Unraveling Complex Diseases with Complexity Theory: From Networks to the Bedside

Co-Principal Investigator:
Michael A. Langston, Department of Computer Science, University of Tennessee
Common diseases such as allergy, autoimmunity and cancer are complex, that is, caused by multiple interacting genes and environmental factors. Using high-throughput methods, all genes and their products can be studied in common diseases. The challenge lies in understanding the complex gene and protein interactions that underlie these diseases. It has been shown that common principles, such as network theory, can be used to understand widely different complex systems. Despite this, there have been few applications in medical research. The hypothesis behind this project is that complexity theory can be used to unravel disease mechanisms and to develop predictive models of complex disease. The models will be validated experimentally and by solving a real-world clinical problem, namely, to find biological markers for personalized medication. This involves the design, implementation and enhancement of complexity tools (e.g. network theory metrics) used to assess emergent properties from experimental studies of complex diseases, such as allergy, autoimmunity and cancer. Graph theory plays a central role in our approach. Complex diseases are seen from a systems perspective and the focus is on the emergent properties of systems rather than individual components. This involves transfer of knowledge from complexity studies in other fields, such as language evolution. The long-term goals are to mimic and reverse pathogenic network changes in experimental models of complex disease. The project is a multi-disciplinary collaboration between clinicians, experts in complexity theory, bioinformaticians, computer scientists, molecular biologists, immunologists and geneticists in Europe and the USA. Thus, the project is a cross-disciplinary effort aimed at applying the science of complexity to a specific area where complexity is a key issue.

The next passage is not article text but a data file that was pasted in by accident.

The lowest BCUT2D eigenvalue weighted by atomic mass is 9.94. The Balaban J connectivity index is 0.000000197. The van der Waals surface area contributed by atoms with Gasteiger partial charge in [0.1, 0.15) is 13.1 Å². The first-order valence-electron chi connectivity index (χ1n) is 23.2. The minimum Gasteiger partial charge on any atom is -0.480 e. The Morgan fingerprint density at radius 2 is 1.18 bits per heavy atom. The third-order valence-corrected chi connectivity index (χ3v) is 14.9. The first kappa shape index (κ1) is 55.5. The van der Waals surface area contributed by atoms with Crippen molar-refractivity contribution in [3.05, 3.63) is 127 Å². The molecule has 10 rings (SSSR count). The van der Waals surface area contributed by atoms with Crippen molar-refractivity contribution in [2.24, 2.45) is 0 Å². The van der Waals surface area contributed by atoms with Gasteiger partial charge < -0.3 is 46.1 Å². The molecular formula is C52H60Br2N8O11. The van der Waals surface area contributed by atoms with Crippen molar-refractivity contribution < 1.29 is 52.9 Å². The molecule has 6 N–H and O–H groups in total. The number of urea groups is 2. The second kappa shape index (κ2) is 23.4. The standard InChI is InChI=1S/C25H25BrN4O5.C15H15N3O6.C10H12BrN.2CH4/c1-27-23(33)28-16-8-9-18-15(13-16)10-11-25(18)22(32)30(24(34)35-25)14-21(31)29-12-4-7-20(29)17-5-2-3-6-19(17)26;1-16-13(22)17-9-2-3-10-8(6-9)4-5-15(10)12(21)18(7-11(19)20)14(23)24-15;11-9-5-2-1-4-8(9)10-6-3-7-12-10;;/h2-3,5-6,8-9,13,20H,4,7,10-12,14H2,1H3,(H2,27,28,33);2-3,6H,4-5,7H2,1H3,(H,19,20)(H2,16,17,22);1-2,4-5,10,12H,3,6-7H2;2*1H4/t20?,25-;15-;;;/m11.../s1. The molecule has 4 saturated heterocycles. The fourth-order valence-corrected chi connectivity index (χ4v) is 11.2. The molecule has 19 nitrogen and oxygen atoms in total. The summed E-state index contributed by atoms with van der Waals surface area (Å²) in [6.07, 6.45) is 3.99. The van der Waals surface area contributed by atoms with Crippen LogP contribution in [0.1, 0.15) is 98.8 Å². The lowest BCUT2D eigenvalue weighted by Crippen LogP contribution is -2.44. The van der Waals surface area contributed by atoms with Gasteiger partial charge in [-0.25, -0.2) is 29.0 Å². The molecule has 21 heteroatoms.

The PI for this project is Mikael Benson at the Queen Silvia Children's Hospital in Göteborg, Sweden. Other Co-PIs are
Filippo Castiglione at the National Research Council, Italy,
Eivind Hovig at the Rikshospitalet, Radiomhospitalet, Norway,
Antonella Muraro at the University of Padua, Italy,
Lajos Rethy at the Svábhegy National Institute of Paediatrics, Hungary,
Richard V. Solé at Universitat Pompeu Fabra, Spain,
Luc Steels at Vrije Universiteit Brussel, Belgium, and
Pablo Villoslada at Hospital Clinic of Barcelona, Spain.